Friction (Coloumb) Damped Free Vibration

Friction can also provide vibration damping. In this case, however, the damping is not proportional to the magnitude of velocity. It only depends on the direction of velocity.

We remember from the section on dry friction that the force of friction in sliding depends only on the coefficient of kinetic friction, μk, and the normal force, FN.


The above equation does not include velocity. We know that kinetic friction acts to oppose motion, however, so a more complete expression would be:


Where sgn is the "sign" function, a function that captures the sign (direction) of velocity. The above equation then indicates that the direction of friction is always opposite the direction of velocity, but the magnitude of velocity does not make a difference in the magnitude of friction.

The equation of motion of the system becomes:

\[ m \ddot{x} + \mu mg \, \text{sgn}(\dot{x}) + kx = 0 \]

And the solution to this equation of motion is:

\[ x(t) = (x_0 - \frac{(2n-1)\mu m g}{k})\cos \omega_n t + \frac{\mu mg}{k}(-1)^{n+1} \]

where n is the number of half cycles of oscillation completed by the system.

If we plot the response, we can see that there are several differences from a system with viscous damping.

Friction damping response
Response of the system in friction damping. The variable n indicates the number of half-cycles completed by the system.

Some differences when compared to viscous damping include:

  1. The system oscillates at the natural frequency of the system, not a damped natural frequency.
  2. The bounding curves are linear, not exponential.
  3. The system does not return to zero. This is because the magnitude of the friction force does not diminish as the system amplitude reduces, and at some point the spring force is no longer able to overcome the static friction that the system experiences when it changes direction (v = 0).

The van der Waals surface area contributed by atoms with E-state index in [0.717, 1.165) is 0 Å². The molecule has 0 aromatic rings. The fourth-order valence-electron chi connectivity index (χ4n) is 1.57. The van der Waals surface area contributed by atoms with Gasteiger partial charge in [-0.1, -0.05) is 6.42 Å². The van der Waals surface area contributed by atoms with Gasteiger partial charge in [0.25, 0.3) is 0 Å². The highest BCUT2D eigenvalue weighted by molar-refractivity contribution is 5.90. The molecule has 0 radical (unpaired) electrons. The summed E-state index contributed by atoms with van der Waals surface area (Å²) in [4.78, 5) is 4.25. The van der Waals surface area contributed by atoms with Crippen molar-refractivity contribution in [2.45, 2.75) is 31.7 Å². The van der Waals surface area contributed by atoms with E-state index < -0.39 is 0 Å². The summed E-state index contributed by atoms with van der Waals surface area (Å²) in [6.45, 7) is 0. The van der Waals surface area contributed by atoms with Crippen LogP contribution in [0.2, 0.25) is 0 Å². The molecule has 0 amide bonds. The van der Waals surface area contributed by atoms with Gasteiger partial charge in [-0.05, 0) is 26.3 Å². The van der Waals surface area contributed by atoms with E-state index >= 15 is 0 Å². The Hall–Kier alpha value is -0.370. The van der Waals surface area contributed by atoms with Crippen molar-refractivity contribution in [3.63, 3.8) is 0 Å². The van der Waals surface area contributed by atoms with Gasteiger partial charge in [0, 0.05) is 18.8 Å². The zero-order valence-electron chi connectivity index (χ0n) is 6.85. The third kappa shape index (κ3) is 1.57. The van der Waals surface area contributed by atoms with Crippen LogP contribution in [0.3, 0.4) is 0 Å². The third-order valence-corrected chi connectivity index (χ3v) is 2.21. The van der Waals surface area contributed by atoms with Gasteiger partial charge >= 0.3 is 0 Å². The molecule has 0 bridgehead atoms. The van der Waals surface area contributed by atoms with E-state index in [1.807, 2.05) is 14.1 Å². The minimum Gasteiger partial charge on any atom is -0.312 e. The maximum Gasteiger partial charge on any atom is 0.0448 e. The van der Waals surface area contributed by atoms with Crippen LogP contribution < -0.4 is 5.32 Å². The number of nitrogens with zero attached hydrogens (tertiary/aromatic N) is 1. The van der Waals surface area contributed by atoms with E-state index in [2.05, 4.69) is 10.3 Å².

Comparison to Viscous Underdamped System

If we consider our simple linear mass-spring system, the magnitude of Ff does not change with velocity, unlike with viscous damping. If we plotted both types of damping for the same system, we would get the following:

Friction damping vs viscous damping response
Response of the system in friction damping and in viscous damping, for the same initial conditions (x0, v0), spring constants and masses.

Note that the viscous damping has more reduction in amplitude earlier (despite relatively light damping), but continues oscillating past the point when the friction-damped system has stopped (specific relative values are dependant on the values of damping constant and coefficients of friction). Also note that since the viscous damping is relatively light, the difference in period between the two plots is quite small in this example.

Worked Problems:

Question 1:

A 10 kg mass is attached to a spring with spring constant of 300 N/m. The system is initially perturbed by a distance of 0.25 m. Find the kinetic coefficient of friction, μk, such that the mass only moves 1/3 of the initial displacement distance past equilibrium.

Problem 1 Diagram


Question 2:

A 12 kg mass is attached to a spring with spring constant of 600 N/m. The system is initially perturbed by a distance of 1.2 m. Determine the displacement distance where the system will come to rest.

Problem 2 Diagram


Question 3:

A box of mass m=5kg is connected to a spring, k=200N/m on the wall. The ground has a static and kinetic friction coefficient μ=0.2. Given an initial displacement of 1m, determine how long it takes to come to a stop.

Problem 3 Diagram

Question 4:

A small boat sits anchored in the ocean. The vertical displacement of the boat as a function of time is: y(t)=0.5 cos⁡(0.419t)m. Waves are measured to have a wavelength λ = 15 m. What is the height and horizontal velocity of the waves with respect to the boat? Take the starting displacement of the boat to be at the bottom of the wave and y positive upward.

Problem 3 Diagram

Practice Problems:

Practice Problem 1:

Practice Problem 2: